One of Portugal's natural treasures is Azenhas do Mar. The name, which translates to "Watermills of the Sea," is a reference to the turbulent stream that previously flowed through the region and propelled a number of waterwheels. The chain of untamed beaches that stretches up and down the coast has more untamedly stunning scenery, none more sought-after than the well-known Praia do Magoito.



Lagos is the epitome of the Algarve, framed by two crescent-shaped stretches of golden beach and hidden behind a cape of caramel-colored rocks. But unlike many of the communities in the area, it nevertheless has some of its original beauty. The 18th-century townhouses and Baroque churches that make up the old center, which is centered on the churning Bensafrim River, are there instead of concrete condos, and the pubs and eateries that line the winding lanes behind the ancient castle nevertheless feel as local as they are touristic.



The majority of guests arrive at the Algarve's capital either aircraft or shuttle bus, thus despite its popular tourist destination, the city is steadfastly Portuguese. The 13th-century church, with its enormous, fortified tower guarding an interior glistening with gorgeous azulejo tiles, is located in the old center, which has cobbled streets that give it a medieval appearance. Wonderful beaches may be seen cresting the untamed Ilha do Farol to the south, where wading birds predominate over humans.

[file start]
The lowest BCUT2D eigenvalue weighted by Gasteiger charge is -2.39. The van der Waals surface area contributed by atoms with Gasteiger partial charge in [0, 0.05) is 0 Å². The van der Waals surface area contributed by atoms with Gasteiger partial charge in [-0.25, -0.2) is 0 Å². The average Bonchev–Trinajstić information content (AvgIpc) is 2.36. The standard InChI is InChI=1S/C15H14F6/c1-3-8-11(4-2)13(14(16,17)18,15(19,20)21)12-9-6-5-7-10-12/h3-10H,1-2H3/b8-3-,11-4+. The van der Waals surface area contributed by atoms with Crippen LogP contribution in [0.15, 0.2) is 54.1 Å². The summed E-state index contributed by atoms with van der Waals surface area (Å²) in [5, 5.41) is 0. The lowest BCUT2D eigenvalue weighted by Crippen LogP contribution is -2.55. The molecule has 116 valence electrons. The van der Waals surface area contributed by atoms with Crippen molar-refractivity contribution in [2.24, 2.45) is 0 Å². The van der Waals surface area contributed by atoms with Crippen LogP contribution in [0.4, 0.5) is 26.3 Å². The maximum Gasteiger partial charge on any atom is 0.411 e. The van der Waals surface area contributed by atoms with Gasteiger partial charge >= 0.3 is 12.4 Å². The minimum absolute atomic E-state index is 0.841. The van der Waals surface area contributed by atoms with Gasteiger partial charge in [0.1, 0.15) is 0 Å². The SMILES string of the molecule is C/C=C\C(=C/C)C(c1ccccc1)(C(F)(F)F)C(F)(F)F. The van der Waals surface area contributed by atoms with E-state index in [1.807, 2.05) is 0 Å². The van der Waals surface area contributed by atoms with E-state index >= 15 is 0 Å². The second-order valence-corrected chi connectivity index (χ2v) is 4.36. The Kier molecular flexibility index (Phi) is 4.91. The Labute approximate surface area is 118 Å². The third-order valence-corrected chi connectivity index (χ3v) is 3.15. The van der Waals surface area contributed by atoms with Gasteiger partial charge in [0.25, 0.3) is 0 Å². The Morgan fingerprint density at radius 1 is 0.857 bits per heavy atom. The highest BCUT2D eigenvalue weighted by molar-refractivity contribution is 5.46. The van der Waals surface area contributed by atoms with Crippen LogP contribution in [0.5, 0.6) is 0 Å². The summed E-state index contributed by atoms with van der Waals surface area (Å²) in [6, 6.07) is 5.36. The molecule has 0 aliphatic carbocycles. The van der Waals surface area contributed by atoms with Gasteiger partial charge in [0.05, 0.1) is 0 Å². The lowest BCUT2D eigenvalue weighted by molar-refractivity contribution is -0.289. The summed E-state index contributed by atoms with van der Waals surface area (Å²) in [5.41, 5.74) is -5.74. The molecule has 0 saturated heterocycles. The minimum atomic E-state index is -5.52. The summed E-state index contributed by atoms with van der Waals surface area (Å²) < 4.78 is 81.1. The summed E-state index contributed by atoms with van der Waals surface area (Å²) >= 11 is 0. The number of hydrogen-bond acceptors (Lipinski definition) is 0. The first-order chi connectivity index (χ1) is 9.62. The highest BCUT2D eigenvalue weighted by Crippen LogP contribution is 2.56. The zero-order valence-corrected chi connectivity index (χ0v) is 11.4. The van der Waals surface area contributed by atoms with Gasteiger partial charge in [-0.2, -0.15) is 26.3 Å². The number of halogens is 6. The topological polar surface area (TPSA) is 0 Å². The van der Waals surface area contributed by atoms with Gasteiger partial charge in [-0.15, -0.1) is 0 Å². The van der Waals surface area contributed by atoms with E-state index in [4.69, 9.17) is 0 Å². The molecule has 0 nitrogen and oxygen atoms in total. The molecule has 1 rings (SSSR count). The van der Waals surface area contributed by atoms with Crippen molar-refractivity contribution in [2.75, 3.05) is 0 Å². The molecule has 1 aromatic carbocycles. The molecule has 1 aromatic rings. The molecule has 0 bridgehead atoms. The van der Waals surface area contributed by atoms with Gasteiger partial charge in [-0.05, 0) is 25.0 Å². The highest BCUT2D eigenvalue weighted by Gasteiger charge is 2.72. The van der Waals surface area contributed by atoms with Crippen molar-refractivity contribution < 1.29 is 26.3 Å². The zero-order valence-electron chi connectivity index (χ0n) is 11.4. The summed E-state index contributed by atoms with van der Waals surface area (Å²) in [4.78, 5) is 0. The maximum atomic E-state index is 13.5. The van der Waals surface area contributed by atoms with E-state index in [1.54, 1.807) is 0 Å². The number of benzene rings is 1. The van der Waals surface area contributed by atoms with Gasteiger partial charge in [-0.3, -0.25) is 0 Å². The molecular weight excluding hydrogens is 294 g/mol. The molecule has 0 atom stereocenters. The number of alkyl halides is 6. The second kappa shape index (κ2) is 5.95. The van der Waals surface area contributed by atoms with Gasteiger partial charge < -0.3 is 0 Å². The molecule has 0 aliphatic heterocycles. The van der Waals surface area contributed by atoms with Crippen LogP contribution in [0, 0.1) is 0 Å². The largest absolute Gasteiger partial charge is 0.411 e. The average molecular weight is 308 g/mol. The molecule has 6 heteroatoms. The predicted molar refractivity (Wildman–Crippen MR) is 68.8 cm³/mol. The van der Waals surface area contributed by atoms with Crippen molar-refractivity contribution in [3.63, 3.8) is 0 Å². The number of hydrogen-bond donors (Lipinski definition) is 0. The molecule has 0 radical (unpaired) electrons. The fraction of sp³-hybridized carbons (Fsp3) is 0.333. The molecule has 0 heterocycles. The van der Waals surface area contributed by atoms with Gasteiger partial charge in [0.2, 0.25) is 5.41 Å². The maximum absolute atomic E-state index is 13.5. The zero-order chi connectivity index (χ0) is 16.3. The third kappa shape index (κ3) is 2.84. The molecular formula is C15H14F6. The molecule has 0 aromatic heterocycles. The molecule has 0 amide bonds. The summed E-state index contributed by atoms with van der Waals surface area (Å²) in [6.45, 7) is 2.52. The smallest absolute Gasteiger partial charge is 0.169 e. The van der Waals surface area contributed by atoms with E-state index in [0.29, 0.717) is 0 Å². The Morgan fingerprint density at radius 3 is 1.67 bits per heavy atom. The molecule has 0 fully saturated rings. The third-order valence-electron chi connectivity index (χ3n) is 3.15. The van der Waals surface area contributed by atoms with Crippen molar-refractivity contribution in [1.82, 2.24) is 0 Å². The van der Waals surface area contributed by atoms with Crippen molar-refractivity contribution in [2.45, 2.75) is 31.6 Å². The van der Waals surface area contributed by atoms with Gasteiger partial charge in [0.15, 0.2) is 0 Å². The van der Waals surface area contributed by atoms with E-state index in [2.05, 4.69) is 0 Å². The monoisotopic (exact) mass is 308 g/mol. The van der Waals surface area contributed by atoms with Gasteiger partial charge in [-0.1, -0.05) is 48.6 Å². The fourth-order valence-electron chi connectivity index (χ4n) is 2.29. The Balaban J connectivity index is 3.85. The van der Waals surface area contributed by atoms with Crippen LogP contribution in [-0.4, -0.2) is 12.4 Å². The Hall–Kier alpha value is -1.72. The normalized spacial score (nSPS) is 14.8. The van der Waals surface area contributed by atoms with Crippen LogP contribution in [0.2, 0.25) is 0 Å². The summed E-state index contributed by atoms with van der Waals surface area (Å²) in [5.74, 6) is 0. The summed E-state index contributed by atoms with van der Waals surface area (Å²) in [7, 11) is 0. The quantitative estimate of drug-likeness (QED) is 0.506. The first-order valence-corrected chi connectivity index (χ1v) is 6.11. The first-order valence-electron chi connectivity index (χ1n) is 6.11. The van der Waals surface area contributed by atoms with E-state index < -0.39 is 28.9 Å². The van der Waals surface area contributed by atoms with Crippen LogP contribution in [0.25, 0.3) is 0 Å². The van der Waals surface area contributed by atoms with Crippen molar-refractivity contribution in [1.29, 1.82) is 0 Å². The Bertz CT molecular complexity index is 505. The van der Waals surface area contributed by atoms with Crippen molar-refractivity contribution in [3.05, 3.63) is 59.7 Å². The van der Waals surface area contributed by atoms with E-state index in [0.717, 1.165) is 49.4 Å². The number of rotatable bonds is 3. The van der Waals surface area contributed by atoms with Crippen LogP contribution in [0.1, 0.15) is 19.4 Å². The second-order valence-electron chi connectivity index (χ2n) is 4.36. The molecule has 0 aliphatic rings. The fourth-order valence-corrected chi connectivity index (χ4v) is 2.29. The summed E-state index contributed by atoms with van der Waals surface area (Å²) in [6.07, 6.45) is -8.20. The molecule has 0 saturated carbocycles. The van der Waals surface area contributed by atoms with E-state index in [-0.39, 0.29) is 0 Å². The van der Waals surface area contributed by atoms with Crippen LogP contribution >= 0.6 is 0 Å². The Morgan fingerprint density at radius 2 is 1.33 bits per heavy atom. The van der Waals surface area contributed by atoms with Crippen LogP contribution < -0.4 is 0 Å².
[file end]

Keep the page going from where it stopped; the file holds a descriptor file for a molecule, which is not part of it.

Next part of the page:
The capital of Madeira, with its winding alleys and green squares, rises steeply from the dazzling Atlantic. Everywhere you look, there are breathtaking vistas, particularly from the subtropical Monte Palace gardens and the massive fortress that guards the city's top. Former inhabitants include Christopher Columbus and Cristiano Ronaldo (who has his own museum), and the city is teeming with historical landmarks like the cathedral, the Colégio church, the palatial Quinta das Cruzes palace, and the busy Lavradores market.



Portugal's second city is worth seeing. Porto extends alongside a significant river and has a similar ancient, colorful townscape to the city. You adore azulejo tiles. You'll love exploring So Bento station's walls, which are covered in these exquisite ceramics to the point of infinity. A long weekend offers more than enough time to stroll through Porto's gardens, ancient castles, and churches before thinking about supper, which is one of the city's pleasures. The country's food is regarded as the greatest in the world, and even the basic francesinha—a ham and cheese sandwich cooked in the oven—is delectable. On our custom crafted nine-day Portugal journey, Culture Trip offers a gastronomic walking tour of Porto.  Visited not least fo its celebrated port, Porto is also your gateway to the Douro Valley, where vineyards race away in braided expanses, to the horizons and beyond.





In Portugal, surfing is practically a religion, and among wave-riding incurables, Ericeira, a little fishing community, has taken on almost religious significance. Although it's not the closest beach town to the capital, it is undoubtedly one of the busiest. It's easy to get to and can be reached by bus in little more than an hour for a few euros. If surfing isn't your thing, don't worry—in Ericeira, it's become somewhat of a spectator sport in recent years, with enthusiastic audiences watching the athletic exploits. Restaurants in Ericeira specialize in serving great, fresh fish. Choose a seat, stuff yourself with sardines and octopus salad, and snack away the days with  late-night adventures.